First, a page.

Taking the Lead: Embracing Difference in Israel

Students from the “Taking the Lead” program discuss how their lives have been impacted.

One of the clear challenges facing modern day Israeli society is the fixed separation between “religious” and “secular” ideologies within educational institutions, youth movements, places of entertainment, and most other spheres of public life.  The issue of religion and state in Israel is highly controversial, with a wide gap separating the two extremes. The establishment of stereotypes and prejudices increases the sense of alienation, estrangement, argument, withdrawal and the hardening of ideological positions.

Taking the Lead”, an initiative of Federation CJA’s Israel and Overseas division,  implements a program of educational and experiential activities that brings about an encounter between young leaders from secular and religious high schools for joint study and discussion about their shared Jewish identities—without diminishing the particular value of the identity of either one.  Participants in the program understand themselves better, know “the other” more personally, and learn to act together on behalf of their communities, for the benefit of both youth and society in general.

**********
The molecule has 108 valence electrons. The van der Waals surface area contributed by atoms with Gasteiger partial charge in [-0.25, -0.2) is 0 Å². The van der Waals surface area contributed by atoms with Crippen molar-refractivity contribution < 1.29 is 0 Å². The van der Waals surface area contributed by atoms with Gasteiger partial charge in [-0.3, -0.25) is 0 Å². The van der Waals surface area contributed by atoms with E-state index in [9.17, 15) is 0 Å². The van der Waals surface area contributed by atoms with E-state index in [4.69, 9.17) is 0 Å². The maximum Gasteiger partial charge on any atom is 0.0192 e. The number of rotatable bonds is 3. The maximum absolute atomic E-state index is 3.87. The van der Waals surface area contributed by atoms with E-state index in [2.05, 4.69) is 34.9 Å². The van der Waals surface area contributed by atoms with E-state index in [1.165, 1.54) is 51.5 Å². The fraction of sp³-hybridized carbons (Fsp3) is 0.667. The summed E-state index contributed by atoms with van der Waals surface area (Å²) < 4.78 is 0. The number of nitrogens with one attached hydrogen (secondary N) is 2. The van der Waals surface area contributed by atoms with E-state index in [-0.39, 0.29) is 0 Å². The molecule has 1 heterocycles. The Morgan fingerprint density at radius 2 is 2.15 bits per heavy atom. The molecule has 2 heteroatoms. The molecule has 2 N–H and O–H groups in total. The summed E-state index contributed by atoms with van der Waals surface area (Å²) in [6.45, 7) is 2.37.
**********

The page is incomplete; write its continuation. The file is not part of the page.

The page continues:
“I come from a very secular, traditional home. None of my friends are religious and religion is something we never talk about,” explained one participant. “My father is very opinionated. He has a word to say about every religious aspect of Israeli society and as I was growing up, his opinions became my opinions. Now, after taking part in this program, I am more open-minded. Not just to other Jews and their beliefs, but to other sectors of Israeli society.”

Youth are chosen from the 10th and 11th grades (16-17 years old), from secular and religious high schools based on who can best represent their schools, are willing to devote their time to joint study and discussion, and display and openness to learning about the other’s views.

About 80 students participate in the program, in 3 different groups.  The students come from Beer Sheva and Yerucham, from 8-10 different high schools.

The essential character of the program is dialogue.  In addition to the dialogue between religious and secular, the students also work on the relationship to “the other” who is not in the group:  Arabs, the disabled or handicapped, and other groups outside “the norm.”  Thus the program is deeply involved in supporting and promoting tolerance and the capacity for coexistence.

“I have a different perspective towards what religion means and am more tolerant of others,” said a young man who had taken part in the program.  “My new perspective allows me to see thing differently.  I now see other Jews as different parts of our community and country, not as a problem. We are all from the same people and are all equal”.

While the issue isn’t likely be solved overnight, the empathetic skills taught in programs such as this one help perpetuate a message of tolerance and understanding that are sure to provide substantial dividends for future generations.

Click here to learn more about “Taking the Lead” and other projects from the Israel and Overseas department.

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